Conclusion: When applying for a Mediclaim, if you are completely healthy, the Pre-existing exclusion clause is not applicable to you

Myth #3: Cashless is an on-call Emergency Service.

Ever since it was introduced as a value addition to Mediclaim, Cashless has remained a buzz word.  To a level, that for a lot of people, Cashless became a prefix, or, even synonymous to Mediclaim. The reason for the cashless concept getting popular was obvious; it was a great value add, which helped customers tide away the burden of large payments on their bank account, documentation and of course, the stress of waiting for the claim cheque. Yes, Cashless can do all this, but expecting it to work when there are emergency funds required for Hospitalization is asking for too much.

You should understand the Cashless mechanism as a concept to know why it cannot be depended on at the time of emergencies. Cashless is an arrangement between the Health Insurance Company/TPA and the Hospital where, the Hospital agrees, under contract, to grant credit facility to the Insurance Company/TPA against authorized claims.  Such an arrangement is only for authorized Claims, and not for all claims. TPAs/Insurance Companies, hence, need to assess every claim received, against the policy terms and conditions, to authorize payment. Such an authorization could require additional information as well as documents and hence can take anywhere for 4 hours to 2 days of time. In their role, the TPA or the Claims Team at the Insurance Company would have to do its job of evaluation of the claim, irrespective of how urgent the medical admission or treatment is. Cashless will help you save the burden of processing a reimbursement claim, but it cannot provide you the convenience of on-call emergency funds.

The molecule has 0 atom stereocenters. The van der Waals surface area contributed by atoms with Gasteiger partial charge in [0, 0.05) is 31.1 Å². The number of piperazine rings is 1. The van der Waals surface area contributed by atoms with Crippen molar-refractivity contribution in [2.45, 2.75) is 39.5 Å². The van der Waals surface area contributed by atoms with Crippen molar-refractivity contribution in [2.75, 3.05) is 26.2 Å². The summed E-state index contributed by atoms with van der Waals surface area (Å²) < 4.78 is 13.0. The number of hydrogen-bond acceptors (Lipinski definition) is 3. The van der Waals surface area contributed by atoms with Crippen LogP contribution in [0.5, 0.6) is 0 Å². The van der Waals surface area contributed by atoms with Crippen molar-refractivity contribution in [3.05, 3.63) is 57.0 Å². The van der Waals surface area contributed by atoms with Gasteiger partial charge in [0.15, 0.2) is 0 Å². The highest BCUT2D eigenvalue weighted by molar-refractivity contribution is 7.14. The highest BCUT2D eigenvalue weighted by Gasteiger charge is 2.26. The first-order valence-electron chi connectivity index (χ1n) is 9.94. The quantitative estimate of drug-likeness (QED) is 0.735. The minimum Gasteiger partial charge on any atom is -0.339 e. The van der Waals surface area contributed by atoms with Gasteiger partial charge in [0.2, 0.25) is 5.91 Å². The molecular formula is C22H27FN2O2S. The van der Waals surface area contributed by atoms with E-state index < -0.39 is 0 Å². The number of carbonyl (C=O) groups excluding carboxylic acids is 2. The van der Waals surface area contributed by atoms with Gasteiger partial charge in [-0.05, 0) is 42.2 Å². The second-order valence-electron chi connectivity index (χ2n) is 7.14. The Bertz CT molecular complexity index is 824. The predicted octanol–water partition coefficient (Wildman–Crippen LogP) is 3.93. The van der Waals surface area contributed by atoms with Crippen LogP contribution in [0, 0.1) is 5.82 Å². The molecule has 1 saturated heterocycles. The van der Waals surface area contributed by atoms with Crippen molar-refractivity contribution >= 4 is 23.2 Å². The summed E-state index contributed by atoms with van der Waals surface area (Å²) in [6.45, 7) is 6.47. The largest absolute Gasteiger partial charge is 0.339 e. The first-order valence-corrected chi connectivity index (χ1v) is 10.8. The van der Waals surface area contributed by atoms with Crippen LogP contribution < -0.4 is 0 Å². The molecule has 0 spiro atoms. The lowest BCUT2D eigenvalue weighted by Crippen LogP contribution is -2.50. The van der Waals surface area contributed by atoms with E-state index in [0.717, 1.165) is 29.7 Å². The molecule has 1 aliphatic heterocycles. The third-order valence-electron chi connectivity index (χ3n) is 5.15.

Moreover, one should also note, unlike the hospital cashier, Insurance Desks in hospitals (which coordinate for cashless claims) have fixed work-hours from 10.00 AM to 7.00 PM. Cashless process and approvals after 07.00 PM are processed by the Hospital the next day. Hence, though the TPA provides 24/7 service, the cashless process may not move, once the Hospital stops working on it.

Conclusion: Expecting Cashless to work as an on-call Emergency Service is foolish. You should plan your emergency medical fund, as well as ensure you have good unutilized credit card limits, always.

Myth #4: You must compare no. of Day Care Procedures covered

Most Insurance Companies (specially the Private ones) flaunt a large list of more than 100 Day Care Procedures being covered under their policy. In fact, it is a highlight of their product pitch. The truth is comparison of such numbers can be very misleading. One company could list every procedure, while another could list macro-level treatments, including the listed procedures of the former. For instance, a person who compares Apollo Munich’s Easy Health Insurance which covers 140 Day Care procedures, with an Oriental Happy Family Floater which covers only 26 procedures would feel that Apollo has wider cover on Day Care Procedures.  Believe me, but it could actually be the reverse. How? Oriental promises to cover Eye Surgery (a broader definition) in its daycare list, compared to say an Apollo which lists 15 specific eye treatments, which results in a larger number. Now, if the treatment being carried out is an eye surgery, which is day care but not a part of the 15 specific treatments, Apollo or many other Private players may not pay, whereas, in the case of Oriental it would get paid in the broad definition of eye surgery. By providing a specific list of surgeries instead of a macro area of treatment, the coverage under Apollo may actually be more restrictive in the long run than Oriental’s wide area of treatment wise list.